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How to Write eBook Chapters that Transform Readers into Clients

It’s good to have passion for your eBook’s topic. And, you also need to think about your audience and what they want from your book in any given chapter. And, what kind of time they want to spend on learning from you.

How to Write to Please your Audience

1. Think a short book first.

Write only 3-5 chapters for one book with an angle (sells better). Write other companion books that you can sell as a series or bigger package that makes you still the expert, and makes you more money too.

Yes, college text chapters are 35 pages long and traditional publishers like 10-15 chapters with around 25 pages each.


Remember, you aren’t writing for them; you’re writing for YOU and your mirror audience. They don’t want to read a book of over 200 pages in their already laden daily schedule. Your business audience wants 1, 2, 3 solutions for particular challenges that your eBook chapter titles should reflect.

2. Think an eBook for easy delivery for you, the author.

Your potential clients want to download this format instantly from your Web site at any time of the day or night, and will gladly print the whole eBook out if it’s30-around 100 pages. Or they can just print the chapters they need to. They enjoy this convenience and your online audience will not be going to the local bookstore to find your title. They may go on Amazon, but today, there are so many more opportunities to make money from our eBooks, we should check them out.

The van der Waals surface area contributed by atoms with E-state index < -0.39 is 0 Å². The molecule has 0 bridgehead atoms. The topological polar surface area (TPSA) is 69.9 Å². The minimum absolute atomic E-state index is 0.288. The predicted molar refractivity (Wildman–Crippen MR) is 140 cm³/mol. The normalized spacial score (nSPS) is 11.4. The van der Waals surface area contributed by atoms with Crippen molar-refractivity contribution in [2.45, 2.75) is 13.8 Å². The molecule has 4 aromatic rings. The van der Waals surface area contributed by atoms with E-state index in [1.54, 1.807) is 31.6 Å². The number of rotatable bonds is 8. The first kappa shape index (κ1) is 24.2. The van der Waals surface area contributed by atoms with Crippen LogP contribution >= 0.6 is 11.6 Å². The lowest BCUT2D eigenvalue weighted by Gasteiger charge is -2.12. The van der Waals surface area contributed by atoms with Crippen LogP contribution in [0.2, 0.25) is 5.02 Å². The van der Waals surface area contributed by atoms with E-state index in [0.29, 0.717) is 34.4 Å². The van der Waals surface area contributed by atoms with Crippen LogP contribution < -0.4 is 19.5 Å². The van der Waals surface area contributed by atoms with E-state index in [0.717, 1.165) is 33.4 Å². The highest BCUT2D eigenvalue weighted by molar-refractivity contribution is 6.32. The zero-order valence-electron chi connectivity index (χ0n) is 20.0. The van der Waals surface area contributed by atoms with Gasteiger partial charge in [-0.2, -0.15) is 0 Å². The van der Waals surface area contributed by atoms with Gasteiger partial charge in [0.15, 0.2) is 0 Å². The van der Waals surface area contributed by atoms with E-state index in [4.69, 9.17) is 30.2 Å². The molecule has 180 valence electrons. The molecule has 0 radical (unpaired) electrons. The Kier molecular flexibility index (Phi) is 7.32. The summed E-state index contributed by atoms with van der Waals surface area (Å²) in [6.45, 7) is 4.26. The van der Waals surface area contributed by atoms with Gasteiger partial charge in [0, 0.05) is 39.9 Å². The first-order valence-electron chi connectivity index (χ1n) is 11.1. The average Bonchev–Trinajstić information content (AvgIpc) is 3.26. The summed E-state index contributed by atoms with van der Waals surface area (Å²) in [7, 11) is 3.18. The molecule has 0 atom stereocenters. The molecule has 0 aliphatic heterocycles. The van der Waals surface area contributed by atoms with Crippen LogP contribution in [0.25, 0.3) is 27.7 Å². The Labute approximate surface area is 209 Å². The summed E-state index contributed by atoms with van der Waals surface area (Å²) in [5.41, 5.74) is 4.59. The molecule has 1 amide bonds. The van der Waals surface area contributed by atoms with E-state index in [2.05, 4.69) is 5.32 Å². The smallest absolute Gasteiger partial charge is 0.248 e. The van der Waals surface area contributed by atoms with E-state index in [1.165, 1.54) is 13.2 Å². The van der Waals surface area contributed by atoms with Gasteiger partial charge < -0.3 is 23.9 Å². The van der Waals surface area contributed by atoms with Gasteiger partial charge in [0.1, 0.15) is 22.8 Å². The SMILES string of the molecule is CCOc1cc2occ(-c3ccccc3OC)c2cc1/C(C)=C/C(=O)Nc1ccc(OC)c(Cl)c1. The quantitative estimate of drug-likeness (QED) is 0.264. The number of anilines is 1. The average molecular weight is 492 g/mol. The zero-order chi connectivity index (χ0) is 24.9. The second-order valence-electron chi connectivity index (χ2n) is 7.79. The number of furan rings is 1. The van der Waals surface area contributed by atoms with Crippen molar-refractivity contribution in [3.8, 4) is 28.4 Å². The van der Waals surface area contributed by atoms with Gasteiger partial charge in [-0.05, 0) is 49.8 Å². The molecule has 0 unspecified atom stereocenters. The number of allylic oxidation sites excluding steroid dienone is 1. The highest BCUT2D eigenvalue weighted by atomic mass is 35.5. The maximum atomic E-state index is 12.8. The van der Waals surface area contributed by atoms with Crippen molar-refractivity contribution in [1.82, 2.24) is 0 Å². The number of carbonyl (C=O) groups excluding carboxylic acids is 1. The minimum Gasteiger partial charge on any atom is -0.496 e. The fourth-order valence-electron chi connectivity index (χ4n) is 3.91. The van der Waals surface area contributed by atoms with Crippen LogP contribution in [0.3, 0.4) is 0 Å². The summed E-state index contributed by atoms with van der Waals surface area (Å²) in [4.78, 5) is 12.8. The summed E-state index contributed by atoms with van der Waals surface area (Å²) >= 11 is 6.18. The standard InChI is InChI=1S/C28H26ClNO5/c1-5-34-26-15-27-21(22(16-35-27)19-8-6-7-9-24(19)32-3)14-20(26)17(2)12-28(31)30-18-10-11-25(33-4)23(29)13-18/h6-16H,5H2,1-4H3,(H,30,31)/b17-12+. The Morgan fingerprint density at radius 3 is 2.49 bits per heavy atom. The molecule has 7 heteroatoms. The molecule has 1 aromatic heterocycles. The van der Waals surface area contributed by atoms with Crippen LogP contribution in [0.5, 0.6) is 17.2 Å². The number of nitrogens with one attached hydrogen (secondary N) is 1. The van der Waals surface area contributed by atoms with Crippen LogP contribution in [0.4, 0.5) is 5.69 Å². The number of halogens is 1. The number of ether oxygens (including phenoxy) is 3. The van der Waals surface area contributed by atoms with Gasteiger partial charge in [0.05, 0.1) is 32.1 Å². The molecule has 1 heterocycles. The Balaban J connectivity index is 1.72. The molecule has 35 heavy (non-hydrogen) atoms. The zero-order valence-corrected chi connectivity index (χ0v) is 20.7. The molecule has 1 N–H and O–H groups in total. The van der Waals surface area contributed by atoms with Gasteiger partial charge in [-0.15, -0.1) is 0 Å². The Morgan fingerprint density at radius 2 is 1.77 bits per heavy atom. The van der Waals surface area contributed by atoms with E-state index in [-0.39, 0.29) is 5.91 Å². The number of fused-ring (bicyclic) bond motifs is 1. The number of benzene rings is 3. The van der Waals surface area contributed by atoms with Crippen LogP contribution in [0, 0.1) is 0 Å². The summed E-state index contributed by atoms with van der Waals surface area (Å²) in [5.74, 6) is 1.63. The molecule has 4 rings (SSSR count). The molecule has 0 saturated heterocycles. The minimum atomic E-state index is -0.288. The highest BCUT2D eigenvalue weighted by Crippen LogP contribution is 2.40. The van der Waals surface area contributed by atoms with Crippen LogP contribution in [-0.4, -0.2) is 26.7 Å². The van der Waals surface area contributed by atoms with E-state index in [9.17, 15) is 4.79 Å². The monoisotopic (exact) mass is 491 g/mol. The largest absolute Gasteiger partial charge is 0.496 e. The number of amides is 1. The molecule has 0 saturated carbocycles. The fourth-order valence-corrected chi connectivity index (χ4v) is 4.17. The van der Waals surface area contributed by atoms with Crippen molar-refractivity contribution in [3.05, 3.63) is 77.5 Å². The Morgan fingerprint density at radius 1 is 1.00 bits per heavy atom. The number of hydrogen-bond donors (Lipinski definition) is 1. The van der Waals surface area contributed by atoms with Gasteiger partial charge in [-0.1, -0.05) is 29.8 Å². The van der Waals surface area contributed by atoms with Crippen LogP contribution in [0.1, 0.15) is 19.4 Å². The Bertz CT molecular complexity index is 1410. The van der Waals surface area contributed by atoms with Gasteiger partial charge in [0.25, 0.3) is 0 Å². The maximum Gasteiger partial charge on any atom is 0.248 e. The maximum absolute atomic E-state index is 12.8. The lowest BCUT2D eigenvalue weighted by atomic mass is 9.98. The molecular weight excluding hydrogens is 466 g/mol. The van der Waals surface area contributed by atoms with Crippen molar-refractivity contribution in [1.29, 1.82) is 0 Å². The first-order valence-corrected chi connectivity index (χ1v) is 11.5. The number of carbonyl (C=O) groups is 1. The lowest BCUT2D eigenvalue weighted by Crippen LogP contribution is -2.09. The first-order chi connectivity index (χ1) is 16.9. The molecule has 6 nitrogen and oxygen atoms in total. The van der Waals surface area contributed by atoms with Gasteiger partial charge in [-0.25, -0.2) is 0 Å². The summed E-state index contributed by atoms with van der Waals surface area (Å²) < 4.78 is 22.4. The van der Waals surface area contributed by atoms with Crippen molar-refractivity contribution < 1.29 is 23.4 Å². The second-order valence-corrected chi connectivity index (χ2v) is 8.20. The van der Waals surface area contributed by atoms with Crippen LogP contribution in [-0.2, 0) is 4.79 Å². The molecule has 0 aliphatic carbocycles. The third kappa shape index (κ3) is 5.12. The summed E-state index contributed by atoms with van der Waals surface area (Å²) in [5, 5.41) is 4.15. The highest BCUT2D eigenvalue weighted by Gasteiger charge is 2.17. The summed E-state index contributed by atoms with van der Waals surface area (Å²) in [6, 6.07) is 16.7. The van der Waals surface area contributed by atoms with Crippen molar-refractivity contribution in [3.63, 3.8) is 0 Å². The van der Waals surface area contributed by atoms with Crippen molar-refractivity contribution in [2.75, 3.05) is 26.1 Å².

3. Give away a short version of your eBook (approximately 15-30 pages) to your potential clients.

Better than a business card, they’ll see your writing ability and love the short how to’s you include for them.

Don’t hold back waiting to write your complete longer book. Give as much as you can in each short eBook. Like me, you can use the free ebook as a giveaway included for your ezine/web subscribers too. It must be really informative or it won’t pull subscribers.

At every free eBook’s final words, include an offer to get your more complete packages, training, or coaching. You’d be surprised how ready your readers are ready to be in the 5% Success Club.

4. Write each non-fiction chapter’s middle first.

First, include questions your potential clients want answered. You already know these from your research and passion for your topic.

5. Write your chapter beginning-introduction starting with a few questions about where your reader is now with this challenge.

This shows compassion for your reader, which goes a long way.

6. Conclude your chapter beginning-introduction with a simple sentence or two about what benefits your chapter offers.

When you do this pre-plan first, you’ll write smooth paragraphs, engaging stories and case studies. Make sure they relate to each chapter title. This is part of a fast-forward chapter writing practice that will not need much editing. So, your eBook practically writes itself.

7. Write your conclusion’s last few sentences as you would a mini sales letter to motivate your readers to the next chapter.